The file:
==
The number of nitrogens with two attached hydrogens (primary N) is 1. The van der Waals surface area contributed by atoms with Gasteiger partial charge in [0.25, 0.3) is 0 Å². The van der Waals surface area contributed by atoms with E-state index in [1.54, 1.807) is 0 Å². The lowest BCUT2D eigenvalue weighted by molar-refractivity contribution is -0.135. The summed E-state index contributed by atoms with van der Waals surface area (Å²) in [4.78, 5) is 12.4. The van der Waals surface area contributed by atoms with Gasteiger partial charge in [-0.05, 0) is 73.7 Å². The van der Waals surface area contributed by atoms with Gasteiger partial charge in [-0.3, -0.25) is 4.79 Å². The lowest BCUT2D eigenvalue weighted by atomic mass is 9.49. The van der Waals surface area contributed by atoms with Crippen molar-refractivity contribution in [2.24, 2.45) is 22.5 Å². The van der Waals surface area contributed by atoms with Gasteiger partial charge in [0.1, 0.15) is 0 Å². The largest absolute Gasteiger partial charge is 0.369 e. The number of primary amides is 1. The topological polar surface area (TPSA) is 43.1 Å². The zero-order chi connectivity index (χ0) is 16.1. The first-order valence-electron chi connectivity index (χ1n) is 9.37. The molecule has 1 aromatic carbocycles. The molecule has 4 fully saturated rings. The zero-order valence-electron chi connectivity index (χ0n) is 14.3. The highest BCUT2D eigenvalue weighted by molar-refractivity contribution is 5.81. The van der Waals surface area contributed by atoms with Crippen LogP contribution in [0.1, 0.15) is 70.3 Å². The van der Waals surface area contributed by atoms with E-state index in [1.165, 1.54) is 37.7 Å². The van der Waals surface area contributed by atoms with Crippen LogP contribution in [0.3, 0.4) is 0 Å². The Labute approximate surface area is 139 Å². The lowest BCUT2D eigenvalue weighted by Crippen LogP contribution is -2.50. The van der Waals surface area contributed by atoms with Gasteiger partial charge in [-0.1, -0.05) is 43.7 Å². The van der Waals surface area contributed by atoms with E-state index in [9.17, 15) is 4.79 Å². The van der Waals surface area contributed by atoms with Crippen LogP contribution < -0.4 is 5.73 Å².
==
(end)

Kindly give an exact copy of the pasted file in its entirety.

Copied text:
The number of nitrogens with two attached hydrogens (primary N) is 1. The van der Waals surface area contributed by atoms with Gasteiger partial charge in [0.25, 0.3) is 0 Å². The van der Waals surface area contributed by atoms with E-state index in [1.54, 1.807) is 0 Å². The lowest BCUT2D eigenvalue weighted by molar-refractivity contribution is -0.135. The summed E-state index contributed by atoms with van der Waals surface area (Å²) in [4.78, 5) is 12.4. The van der Waals surface area contributed by atoms with Gasteiger partial charge in [-0.05, 0) is 73.7 Å². The van der Waals surface area contributed by atoms with Gasteiger partial charge in [-0.3, -0.25) is 4.79 Å². The lowest BCUT2D eigenvalue weighted by atomic mass is 9.49. The van der Waals surface area contributed by atoms with Crippen molar-refractivity contribution in [2.24, 2.45) is 22.5 Å². The van der Waals surface area contributed by atoms with Gasteiger partial charge in [0.1, 0.15) is 0 Å². The largest absolute Gasteiger partial charge is 0.369 e. The number of primary amides is 1. The topological polar surface area (TPSA) is 43.1 Å². The zero-order chi connectivity index (χ0) is 16.1. The first-order valence-electron chi connectivity index (χ1n) is 9.37. The molecule has 1 aromatic carbocycles. The molecule has 4 fully saturated rings. The zero-order valence-electron chi connectivity index (χ0n) is 14.3. The highest BCUT2D eigenvalue weighted by molar-refractivity contribution is 5.81. The van der Waals surface area contributed by atoms with Crippen LogP contribution in [0.1, 0.15) is 70.3 Å². The van der Waals surface area contributed by atoms with E-state index in [1.165, 1.54) is 37.7 Å². The van der Waals surface area contributed by atoms with Crippen LogP contribution in [0.3, 0.4) is 0 Å². The Labute approximate surface area is 139 Å². The lowest BCUT2D eigenvalue weighted by Crippen LogP contribution is -2.50. The van der Waals surface area contributed by atoms with Gasteiger partial charge in [-0.1, -0.05) is 43.7 Å². The van der Waals surface area contributed by atoms with E-state index in [9.17, 15) is 4.79 Å². The van der Waals surface area contributed by atoms with Crippen LogP contribution < -0.4 is 5.73 Å².